Using Mendelian randomization to infer health effects of cardiovascular and diabetes medication in the UK Biobank
Principal Investigator: Shiu Lun Ryan Au Yeung
Approved Research ID: 51001
Approval date: October 2nd 2019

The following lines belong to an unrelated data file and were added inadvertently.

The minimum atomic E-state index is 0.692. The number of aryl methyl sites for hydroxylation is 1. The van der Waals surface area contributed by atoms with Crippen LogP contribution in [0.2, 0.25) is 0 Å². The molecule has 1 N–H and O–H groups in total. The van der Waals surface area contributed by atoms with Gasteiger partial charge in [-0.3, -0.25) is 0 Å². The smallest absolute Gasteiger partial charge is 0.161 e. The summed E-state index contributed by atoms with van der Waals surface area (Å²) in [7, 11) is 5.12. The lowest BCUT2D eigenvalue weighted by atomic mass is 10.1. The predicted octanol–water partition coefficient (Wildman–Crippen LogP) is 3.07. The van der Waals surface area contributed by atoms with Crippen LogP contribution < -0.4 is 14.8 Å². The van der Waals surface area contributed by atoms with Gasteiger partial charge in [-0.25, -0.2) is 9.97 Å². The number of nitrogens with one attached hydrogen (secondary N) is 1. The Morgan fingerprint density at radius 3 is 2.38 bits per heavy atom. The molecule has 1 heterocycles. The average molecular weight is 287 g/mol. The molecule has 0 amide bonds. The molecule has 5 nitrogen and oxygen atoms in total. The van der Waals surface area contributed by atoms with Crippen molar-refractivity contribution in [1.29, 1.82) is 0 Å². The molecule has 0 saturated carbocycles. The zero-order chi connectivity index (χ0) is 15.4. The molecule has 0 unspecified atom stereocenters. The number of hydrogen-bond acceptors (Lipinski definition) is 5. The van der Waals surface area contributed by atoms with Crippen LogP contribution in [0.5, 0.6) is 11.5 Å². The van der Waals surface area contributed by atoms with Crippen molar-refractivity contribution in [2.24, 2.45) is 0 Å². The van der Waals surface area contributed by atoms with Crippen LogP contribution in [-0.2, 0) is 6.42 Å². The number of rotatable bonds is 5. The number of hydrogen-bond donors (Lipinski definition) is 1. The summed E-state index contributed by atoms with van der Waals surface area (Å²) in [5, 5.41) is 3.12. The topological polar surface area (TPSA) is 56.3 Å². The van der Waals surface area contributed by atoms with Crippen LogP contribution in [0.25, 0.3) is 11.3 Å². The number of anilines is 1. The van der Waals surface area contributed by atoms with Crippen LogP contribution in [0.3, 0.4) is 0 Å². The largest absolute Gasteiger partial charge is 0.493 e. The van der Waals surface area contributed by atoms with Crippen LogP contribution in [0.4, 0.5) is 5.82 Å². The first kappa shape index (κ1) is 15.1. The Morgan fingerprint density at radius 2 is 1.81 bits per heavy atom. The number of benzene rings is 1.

Aim of the study The aim of this study is to use genetics to evaluate the health impact of medication commonly used in cardiovascular disease and diabetes Scientific rationale Randomized controlled trials (RCTs) are the gold standard in evaluating the health effects of medication. However, conducting RCTs may expose participants to unexpected risk, especially when there have been concerns over the validity of the evidence on the putative effect of medications (e.g. biases). As such, this may pose substantial ethical issues for whether such trials should be conducted, apart from the resources required to conduct such trials. To facilitate the discovery/repurposing of medications for treatment of other diseases, alternative methods are being development such as the use of genomics. The use of genetics has been shown to produce results comparable to randomized controlled trials regarding the health effects of medication. Wider use of this approach may help verify the health effects of medications before they are being tested in an RCT setting. The UK Biobank is one of the most appropriate epidemiologic sources to address this issue given it is one of the largest cohort studies globally, having access to comprehensive health data, and in-depth genetic data. Such combination would allow ascertainment of various medications' impact on health in a cost effective manner and help identify potential existing medications to be repurposed for treatment of other diseases (e.g genetic validation). Project duration 24 months Public health impact We anticipate findings from this study will help evaluate the health impact of medications apart from relying on a randomized controlled trial. This genetic validation study will shed light in the identification of potential medications to be repurposed for treatment of diseases, and help screen potential medications for testing in subsequent RCTs.